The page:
Results of studies which estimate the prevalence of domestic violence vary significantly, depending on specific wording of survey questions, how the survey is conducted, the definition of abuse or domestic violence used, the willingness or unwillingness of victims to admit that they have been abused and other factors.
For instance, Strauss (2005) conducted a study which estimated that the rate of minor assaults by women was 78 per 1,000 couples, compared with a rate for men of 72 per 1,000 and the severe assault rate was 46 per 1,000 couples for assaults by women and 50 per 1,000 for assaults by men. Neither difference is statistically significant. He claimed that since these rates were based exclusively on information provided by women respondents, the near-equality in assault rates could not be attributed to a gender bias in reporting.
One analysis found that “women are as physically aggressive or more aggressive than men in their relationships with their spouses or male partners”. However, studies have shown that women are more likely to be injured. Archer’s meta-analysis found that women suffer 65% of domestic violence injuries. A Canadian study showed that 7% of women and 6% of men were abused by their current or former partners, but female victims of spousal violence were more than twice as likely to be injured as male victims, three times more likely to fear for their life, twice as likely to be stalked, and twice as likely to experience more than ten incidents of violence. However, Strauss notes that Canadian studies on domestic violence have simply excluded questions that ask men about being victimized by their wives.
In fact, a man’s humiliation by being assaulted by a women is often the topic of various scenes in comedy TV shows or movies. I too can appreciate the “humor of suffering” in the right contexts – such as on light-hearted game-shows like UK’s “distraction,” or “Fear Factor” in America. But there’s a time and a place for comedy.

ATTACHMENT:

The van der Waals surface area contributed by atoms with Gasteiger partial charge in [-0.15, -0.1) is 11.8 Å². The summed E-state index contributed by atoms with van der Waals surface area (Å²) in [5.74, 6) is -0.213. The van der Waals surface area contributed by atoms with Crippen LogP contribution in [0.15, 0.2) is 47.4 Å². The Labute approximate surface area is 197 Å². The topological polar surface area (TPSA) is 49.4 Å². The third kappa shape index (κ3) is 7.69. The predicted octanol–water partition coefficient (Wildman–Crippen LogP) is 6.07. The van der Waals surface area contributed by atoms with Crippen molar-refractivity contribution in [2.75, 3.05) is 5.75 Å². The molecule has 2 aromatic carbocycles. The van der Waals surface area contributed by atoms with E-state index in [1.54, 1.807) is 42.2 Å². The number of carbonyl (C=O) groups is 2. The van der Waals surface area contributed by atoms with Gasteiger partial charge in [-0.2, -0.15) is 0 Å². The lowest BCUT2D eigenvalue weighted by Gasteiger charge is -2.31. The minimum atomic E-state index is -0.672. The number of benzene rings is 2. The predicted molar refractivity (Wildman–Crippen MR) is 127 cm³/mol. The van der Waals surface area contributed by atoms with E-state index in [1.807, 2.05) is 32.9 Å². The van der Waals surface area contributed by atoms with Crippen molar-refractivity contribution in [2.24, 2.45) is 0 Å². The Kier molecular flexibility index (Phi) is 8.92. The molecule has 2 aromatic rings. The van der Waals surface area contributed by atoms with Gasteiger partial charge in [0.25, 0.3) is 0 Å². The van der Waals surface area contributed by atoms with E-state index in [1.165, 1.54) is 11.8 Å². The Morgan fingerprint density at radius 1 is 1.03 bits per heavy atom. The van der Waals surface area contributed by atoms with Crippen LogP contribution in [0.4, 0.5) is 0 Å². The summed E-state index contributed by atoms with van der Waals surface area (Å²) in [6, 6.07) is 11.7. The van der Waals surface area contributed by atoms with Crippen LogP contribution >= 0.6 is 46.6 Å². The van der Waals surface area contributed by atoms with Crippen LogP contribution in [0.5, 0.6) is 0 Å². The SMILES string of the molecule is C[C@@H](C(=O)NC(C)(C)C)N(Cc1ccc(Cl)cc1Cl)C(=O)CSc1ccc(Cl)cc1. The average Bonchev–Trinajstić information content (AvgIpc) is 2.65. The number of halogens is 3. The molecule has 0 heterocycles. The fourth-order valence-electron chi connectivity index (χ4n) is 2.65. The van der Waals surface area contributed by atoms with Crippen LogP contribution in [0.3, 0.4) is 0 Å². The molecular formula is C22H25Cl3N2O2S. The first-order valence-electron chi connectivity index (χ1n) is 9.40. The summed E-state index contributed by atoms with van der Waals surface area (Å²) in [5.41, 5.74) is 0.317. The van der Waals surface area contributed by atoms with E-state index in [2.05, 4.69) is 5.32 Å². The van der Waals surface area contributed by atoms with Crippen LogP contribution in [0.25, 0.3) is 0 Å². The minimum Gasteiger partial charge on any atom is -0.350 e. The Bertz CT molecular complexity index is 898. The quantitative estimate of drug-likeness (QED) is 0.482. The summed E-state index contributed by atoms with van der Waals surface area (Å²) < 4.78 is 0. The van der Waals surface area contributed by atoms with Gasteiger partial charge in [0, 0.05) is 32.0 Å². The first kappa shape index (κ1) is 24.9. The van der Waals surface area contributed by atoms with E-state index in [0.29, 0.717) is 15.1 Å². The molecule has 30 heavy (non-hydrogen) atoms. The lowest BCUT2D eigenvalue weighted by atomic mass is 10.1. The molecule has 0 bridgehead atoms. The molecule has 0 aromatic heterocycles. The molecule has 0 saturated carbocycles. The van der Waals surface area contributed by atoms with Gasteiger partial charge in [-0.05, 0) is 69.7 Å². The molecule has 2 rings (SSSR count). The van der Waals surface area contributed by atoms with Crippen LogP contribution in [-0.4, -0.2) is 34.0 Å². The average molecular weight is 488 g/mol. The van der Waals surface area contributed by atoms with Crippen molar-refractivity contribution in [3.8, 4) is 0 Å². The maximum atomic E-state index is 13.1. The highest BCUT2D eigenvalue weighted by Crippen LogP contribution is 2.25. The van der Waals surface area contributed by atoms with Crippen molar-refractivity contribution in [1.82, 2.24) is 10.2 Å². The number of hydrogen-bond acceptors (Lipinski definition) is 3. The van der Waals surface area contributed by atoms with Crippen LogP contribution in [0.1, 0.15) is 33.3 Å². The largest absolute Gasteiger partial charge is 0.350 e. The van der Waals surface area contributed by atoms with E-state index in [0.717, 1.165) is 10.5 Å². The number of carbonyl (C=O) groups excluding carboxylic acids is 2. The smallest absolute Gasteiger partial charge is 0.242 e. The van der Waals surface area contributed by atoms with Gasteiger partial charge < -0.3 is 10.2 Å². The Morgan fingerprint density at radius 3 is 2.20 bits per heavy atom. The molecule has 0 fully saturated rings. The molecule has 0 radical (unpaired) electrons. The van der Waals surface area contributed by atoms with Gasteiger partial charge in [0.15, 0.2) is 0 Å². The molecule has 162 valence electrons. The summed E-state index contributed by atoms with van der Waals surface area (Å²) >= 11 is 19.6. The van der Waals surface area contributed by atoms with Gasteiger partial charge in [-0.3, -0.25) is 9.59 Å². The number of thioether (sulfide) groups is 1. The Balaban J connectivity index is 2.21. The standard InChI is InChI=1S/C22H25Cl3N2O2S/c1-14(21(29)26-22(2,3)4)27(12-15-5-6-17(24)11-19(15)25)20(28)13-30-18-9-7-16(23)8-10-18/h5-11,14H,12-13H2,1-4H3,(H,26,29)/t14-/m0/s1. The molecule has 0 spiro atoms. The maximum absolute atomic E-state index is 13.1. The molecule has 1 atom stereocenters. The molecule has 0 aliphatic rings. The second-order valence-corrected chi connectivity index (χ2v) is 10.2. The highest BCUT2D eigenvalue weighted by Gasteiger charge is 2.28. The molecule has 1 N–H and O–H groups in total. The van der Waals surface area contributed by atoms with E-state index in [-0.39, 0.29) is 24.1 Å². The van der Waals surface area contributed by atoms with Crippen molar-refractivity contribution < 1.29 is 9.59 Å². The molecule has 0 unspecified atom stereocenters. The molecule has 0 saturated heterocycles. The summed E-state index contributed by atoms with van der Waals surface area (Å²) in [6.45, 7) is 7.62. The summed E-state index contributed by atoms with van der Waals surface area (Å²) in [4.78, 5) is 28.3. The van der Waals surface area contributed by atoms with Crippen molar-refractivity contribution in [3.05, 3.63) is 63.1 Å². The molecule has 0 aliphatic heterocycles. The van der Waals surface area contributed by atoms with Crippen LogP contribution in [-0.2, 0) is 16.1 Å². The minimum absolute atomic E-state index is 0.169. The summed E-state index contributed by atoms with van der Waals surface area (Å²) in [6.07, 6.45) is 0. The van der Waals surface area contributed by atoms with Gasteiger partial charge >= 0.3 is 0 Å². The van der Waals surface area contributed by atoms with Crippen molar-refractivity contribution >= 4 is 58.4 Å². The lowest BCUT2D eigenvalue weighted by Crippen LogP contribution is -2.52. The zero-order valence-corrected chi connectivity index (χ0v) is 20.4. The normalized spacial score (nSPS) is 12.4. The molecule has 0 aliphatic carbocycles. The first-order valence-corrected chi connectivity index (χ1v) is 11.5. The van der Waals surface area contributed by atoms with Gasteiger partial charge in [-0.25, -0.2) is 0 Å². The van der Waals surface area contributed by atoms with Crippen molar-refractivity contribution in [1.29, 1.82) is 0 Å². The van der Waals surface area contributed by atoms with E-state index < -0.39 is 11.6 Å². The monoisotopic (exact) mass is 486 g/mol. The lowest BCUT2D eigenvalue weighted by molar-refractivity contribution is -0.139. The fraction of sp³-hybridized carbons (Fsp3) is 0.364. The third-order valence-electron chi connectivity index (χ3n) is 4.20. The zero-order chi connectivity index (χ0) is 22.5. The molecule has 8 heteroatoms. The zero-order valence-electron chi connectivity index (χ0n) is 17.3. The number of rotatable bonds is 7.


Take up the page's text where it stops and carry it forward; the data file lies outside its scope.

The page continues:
In his 2009 book “Abused Men: The Hidden Side of Domestic Violence,” Philip Cook lists tons of different reports, combining information from multitudes of studies. One of the most recent general-population studies discussed was in 2008 (see page 14), and just like five of seventeen earlier studies, it found that most abusive relationships were those in which both the female and the male were abusive. In fact, after comparing a variety of studies (see page 17), results indicated that 50% of violent households were those where both spouses were violent, whereas 27% had only male aggressors, and 24% had only female aggressors.
One university professor whose lecture I attended some years ago told us about a meta-analysis that showed men were more likely to attack while unarmed, whereas women were more likely to attack with weapons; but essentially the prevalence of such behaviour was equal between both. He also gave an interesting anecdote that I remember well. I will paraphrase it in first-person style, as I remember him telling it:
…In one class, many many years ago, I was explaining the information I just told you, about how men are often abused by women in relationships and that there is little attention drawn towards it. I noticed one girl in the front of the class visibly squirming uncomfortably at this. I felt terrible, because I can imagine how frustrating it must be for a victim of an abusive relationship to hear about how women can be aggressors. Some days later, she came to my office after class, which was very surprising. She told me that she never realized it, but she had in fact been abusive to her boyfriend. She said she wasn’t really aware that her behaviour was considered “abusive” until she heard it from my lecture. She went so far as to thank me for the lesson.
The Bottom Line
While it’s true that abuse happens to both men and women, almost everyone underestimates how much it happens to men. In fact, while domestic abuse is just as prevalent in women as in men, only men receive the stigma attached with seeking help, and rarely even receive that help. In Part 2, we’ll look at the domestic abuse double-standard in greater detail, and reveal just how hypocritical people have become.